Know the Difference

My knowns have disappointed me far more than my unknowns ever have.

What I thought was reality, was an illusion. A construct of so-called knowns that came slamming down on me, one painful block at a time.

I don’t care for knowns anymore. I don’t care for routine or structure, either. They scare me because they can all be taken away, and without my wanting nor permission.

I am more comfortable with unknowns and not knowing where I am going. Nothing can be taken away from me. Nothing is ever cancelled. Everything is changeable. Everything flows from better to better.

I can’t get anxious about what I don’t know. I can’t be worried about missing out because I don’t know what I’m missing out on.

And you know what? So far, so good.

When I let go of the oars (or house, or job, or partner, or stuff), and quit trying so damn hard, the flow is more enjoyable; it brings me to places I would have never contemplated stopping for a break.

The most tedious travel I have ever encountered are trips that were carefully planned out, researched and on a schedule. I wonder how much I missed by seeing it all? [Site-seeing should be reworded to site-glancing.]

How many sunsets did I miss because I had to be somewhere?

How many people didn’t I meet because I didn’t have the time to chat?

Have I met – and passed over – the true love of my life because I was on a schedule?

How many hole-in-the-wall authentic restaurants did I miss because I was told where and what to eat? (Along with hidden gem wines!)

How many smiles, connections, nuances, details, doors, paths, smells, sights, colours, observations, mysteries, experiences, wanders and emotions did I miss because of shoulds, must-sees and preplanning everything down to the last minute?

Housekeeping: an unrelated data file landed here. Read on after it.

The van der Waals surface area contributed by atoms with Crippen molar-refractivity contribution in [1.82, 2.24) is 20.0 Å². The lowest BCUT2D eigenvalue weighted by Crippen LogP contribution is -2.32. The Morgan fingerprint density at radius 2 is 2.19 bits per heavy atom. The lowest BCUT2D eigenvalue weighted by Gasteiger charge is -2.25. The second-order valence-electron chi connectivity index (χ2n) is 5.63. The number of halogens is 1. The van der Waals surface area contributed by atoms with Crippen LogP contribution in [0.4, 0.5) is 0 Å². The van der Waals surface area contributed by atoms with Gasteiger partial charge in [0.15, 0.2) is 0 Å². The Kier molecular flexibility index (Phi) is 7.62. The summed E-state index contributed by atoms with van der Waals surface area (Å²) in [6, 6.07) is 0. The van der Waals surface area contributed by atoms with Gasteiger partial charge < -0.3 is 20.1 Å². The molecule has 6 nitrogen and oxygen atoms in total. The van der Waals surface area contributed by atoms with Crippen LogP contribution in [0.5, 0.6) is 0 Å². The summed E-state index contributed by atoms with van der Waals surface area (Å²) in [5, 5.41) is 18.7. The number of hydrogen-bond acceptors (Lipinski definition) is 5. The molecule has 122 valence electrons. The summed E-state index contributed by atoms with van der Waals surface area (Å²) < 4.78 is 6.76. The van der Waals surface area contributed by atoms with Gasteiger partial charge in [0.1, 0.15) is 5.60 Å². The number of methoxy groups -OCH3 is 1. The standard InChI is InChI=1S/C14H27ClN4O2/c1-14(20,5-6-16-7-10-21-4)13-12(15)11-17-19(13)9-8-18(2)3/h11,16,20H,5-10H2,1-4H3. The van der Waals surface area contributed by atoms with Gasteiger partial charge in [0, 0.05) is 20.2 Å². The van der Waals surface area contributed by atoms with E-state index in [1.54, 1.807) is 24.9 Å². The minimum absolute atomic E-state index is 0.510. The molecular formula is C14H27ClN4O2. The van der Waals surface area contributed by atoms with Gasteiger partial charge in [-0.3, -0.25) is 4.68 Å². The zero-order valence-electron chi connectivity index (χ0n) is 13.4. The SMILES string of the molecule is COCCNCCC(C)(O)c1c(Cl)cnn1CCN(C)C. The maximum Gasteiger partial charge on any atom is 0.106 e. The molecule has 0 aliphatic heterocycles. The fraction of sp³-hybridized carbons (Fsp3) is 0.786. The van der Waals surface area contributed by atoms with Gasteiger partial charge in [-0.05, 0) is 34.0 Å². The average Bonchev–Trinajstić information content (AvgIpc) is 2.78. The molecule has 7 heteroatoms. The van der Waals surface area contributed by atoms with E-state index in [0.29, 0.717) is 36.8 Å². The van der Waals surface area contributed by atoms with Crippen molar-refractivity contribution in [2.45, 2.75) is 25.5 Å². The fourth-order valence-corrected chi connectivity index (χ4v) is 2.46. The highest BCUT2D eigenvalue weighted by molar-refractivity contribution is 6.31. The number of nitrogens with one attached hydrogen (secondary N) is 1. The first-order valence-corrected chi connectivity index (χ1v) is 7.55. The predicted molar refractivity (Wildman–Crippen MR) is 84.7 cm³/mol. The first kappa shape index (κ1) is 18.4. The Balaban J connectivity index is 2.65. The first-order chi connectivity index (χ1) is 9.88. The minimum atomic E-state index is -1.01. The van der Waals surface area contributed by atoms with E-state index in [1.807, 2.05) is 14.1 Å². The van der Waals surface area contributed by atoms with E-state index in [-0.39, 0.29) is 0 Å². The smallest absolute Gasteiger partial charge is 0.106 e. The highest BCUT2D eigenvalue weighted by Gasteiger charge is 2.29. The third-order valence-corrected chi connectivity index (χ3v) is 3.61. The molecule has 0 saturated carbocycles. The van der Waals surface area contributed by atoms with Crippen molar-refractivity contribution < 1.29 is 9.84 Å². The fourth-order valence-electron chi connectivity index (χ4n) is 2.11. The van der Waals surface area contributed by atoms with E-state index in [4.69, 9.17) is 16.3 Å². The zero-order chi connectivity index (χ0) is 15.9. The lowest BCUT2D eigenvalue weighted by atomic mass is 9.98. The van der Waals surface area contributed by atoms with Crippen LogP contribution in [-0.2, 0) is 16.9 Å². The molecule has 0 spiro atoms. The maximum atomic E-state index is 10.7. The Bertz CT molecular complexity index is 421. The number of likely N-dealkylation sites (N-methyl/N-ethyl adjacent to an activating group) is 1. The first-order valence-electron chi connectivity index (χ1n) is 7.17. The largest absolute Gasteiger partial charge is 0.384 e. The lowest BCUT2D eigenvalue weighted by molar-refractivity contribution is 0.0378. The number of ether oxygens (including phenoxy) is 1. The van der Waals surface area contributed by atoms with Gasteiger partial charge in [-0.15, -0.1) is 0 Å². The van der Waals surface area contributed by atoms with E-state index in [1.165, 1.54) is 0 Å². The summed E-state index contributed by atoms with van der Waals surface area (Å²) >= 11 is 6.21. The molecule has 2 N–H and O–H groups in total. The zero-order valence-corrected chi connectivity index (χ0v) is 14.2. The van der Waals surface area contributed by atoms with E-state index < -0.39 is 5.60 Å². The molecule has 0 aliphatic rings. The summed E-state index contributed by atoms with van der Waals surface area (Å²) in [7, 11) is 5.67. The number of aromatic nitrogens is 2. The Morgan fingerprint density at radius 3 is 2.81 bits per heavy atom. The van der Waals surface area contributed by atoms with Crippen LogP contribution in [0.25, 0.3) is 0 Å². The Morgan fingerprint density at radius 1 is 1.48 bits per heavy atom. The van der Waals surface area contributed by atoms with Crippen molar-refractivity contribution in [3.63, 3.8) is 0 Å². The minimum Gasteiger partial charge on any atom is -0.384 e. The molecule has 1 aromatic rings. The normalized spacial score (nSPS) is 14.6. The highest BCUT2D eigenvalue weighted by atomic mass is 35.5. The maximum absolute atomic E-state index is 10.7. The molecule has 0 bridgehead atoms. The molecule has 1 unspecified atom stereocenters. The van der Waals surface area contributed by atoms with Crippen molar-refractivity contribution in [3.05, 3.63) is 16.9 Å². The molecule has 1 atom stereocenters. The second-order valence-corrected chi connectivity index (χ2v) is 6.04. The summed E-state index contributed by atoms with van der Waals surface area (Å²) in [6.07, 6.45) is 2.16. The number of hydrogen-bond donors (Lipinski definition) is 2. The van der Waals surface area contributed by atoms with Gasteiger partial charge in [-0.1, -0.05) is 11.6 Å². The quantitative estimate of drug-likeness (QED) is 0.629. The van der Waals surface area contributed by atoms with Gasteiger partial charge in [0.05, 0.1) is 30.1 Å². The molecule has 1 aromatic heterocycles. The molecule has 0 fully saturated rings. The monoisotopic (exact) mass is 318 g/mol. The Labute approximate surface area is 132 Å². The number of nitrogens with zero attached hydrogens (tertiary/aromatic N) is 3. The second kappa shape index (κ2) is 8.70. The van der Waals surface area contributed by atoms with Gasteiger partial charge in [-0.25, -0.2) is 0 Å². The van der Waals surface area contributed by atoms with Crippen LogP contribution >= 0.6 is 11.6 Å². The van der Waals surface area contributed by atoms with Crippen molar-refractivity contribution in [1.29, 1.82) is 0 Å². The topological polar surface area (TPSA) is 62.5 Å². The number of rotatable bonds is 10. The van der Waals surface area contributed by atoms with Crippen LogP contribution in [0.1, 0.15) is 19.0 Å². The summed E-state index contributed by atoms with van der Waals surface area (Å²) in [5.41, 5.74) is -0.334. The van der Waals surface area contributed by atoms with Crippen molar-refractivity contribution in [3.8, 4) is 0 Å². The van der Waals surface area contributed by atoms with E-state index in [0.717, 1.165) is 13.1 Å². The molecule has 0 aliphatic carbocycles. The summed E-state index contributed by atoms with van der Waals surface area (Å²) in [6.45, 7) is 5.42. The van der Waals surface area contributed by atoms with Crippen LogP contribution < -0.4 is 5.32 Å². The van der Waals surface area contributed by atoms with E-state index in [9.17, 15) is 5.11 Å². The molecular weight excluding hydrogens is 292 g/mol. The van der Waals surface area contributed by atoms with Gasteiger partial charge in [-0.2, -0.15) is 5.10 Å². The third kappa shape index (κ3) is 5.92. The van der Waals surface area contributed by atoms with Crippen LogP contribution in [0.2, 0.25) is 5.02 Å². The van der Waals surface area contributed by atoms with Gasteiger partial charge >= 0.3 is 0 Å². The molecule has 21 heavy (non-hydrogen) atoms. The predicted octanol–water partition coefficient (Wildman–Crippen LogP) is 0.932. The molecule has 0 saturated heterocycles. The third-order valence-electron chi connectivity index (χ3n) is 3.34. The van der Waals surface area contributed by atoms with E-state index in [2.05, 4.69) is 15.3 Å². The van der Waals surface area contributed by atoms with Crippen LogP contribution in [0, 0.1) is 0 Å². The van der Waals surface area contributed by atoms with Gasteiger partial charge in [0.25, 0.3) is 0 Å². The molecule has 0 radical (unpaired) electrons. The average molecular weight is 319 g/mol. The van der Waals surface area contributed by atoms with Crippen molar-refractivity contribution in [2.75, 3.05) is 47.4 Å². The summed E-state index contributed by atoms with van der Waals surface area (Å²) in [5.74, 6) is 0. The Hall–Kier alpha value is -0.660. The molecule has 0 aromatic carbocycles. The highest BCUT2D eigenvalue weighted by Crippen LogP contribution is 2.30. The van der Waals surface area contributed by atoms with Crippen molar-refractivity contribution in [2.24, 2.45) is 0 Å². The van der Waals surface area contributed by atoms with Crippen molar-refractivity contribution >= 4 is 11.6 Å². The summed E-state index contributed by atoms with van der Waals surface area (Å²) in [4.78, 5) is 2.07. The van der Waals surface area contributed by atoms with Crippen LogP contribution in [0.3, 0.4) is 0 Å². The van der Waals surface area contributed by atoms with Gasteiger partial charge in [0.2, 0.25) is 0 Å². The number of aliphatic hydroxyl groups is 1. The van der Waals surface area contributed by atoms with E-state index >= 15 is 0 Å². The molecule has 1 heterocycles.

My favourite travels have been journeys, where I didn’t know where I was going or what I was going to see. The unknown pleasantly surprises at every turn, when you don’t know what you think you should experience.

The unexpected has created fabulous memories; and indeed, those are the best kind of souvenirs.

How else could have I dreamt up a pyjama party in the main lounge in one of the most luxurious hotels in Japan, if I had bus tour dinner plans? The opportunity to encourage everyone to come to the lounge in his or her pyjamas (wearing the hotel provided housecoats), to drink champagne with me would have not presented itself. We all joked and laughed and laughed and laughed and co-created so much joy and we grew to such a size the hotel actually ran out of champagne! I’ll never forget that evening, and I’m sure they won’t, either.

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My favourite conversations when I return from travelling are, “Oh, I was there as well. Did you see Blank Museum/Church/Tourist Trap?”

“No. But I did see the last eight remaining wild rhinos in Zambia.”


Or “No. But I did have an authentic hours-long Egyptian lunch with an Egyptian family in their home, just off the Giza Plateau. Then we watched the sun set behind the pyramids, right from their balcony. They called me their sister. I’ll never forget it.”